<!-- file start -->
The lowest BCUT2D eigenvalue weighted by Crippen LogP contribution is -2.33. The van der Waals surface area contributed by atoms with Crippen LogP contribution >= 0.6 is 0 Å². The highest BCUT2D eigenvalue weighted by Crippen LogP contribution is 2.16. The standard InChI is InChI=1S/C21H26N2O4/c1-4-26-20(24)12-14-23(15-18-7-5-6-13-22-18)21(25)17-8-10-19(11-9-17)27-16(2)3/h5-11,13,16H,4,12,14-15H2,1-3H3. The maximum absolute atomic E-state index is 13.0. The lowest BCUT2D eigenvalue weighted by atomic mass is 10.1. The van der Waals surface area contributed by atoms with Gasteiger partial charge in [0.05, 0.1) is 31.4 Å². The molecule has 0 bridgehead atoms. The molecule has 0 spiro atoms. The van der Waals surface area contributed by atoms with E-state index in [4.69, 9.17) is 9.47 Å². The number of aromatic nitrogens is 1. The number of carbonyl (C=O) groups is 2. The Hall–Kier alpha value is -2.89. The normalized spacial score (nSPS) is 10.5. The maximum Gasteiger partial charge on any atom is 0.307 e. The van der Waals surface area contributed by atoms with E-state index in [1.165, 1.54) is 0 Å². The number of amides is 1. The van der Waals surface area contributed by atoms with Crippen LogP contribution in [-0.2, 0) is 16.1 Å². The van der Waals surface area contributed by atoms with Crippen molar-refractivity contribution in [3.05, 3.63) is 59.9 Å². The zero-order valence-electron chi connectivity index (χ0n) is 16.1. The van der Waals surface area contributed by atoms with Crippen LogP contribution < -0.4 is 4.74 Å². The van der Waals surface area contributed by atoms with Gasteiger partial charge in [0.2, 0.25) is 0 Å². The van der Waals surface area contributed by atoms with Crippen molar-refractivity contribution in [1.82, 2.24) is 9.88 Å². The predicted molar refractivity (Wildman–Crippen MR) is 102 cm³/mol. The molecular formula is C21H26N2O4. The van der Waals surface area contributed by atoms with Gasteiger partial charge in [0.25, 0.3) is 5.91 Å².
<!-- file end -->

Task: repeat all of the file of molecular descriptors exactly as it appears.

The lowest BCUT2D eigenvalue weighted by Crippen LogP contribution is -2.33. The van der Waals surface area contributed by atoms with Crippen LogP contribution >= 0.6 is 0 Å². The highest BCUT2D eigenvalue weighted by Crippen LogP contribution is 2.16. The standard InChI is InChI=1S/C21H26N2O4/c1-4-26-20(24)12-14-23(15-18-7-5-6-13-22-18)21(25)17-8-10-19(11-9-17)27-16(2)3/h5-11,13,16H,4,12,14-15H2,1-3H3. The maximum absolute atomic E-state index is 13.0. The lowest BCUT2D eigenvalue weighted by atomic mass is 10.1. The van der Waals surface area contributed by atoms with Gasteiger partial charge in [0.05, 0.1) is 31.4 Å². The molecule has 0 bridgehead atoms. The molecule has 0 spiro atoms. The van der Waals surface area contributed by atoms with E-state index in [4.69, 9.17) is 9.47 Å². The number of aromatic nitrogens is 1. The number of carbonyl (C=O) groups is 2. The Hall–Kier alpha value is -2.89. The normalized spacial score (nSPS) is 10.5. The maximum Gasteiger partial charge on any atom is 0.307 e. The van der Waals surface area contributed by atoms with E-state index in [1.165, 1.54) is 0 Å². The number of amides is 1. The van der Waals surface area contributed by atoms with Crippen LogP contribution in [-0.2, 0) is 16.1 Å². The van der Waals surface area contributed by atoms with Crippen molar-refractivity contribution in [3.05, 3.63) is 59.9 Å². The zero-order valence-electron chi connectivity index (χ0n) is 16.1. The van der Waals surface area contributed by atoms with Crippen LogP contribution < -0.4 is 4.74 Å². The van der Waals surface area contributed by atoms with Gasteiger partial charge in [0.2, 0.25) is 0 Å². The van der Waals surface area contributed by atoms with Crippen molar-refractivity contribution in [1.82, 2.24) is 9.88 Å². The predicted molar refractivity (Wildman–Crippen MR) is 102 cm³/mol. The molecular formula is C21H26N2O4. The van der Waals surface area contributed by atoms with Gasteiger partial charge in [0.25, 0.3) is 5.91 Å².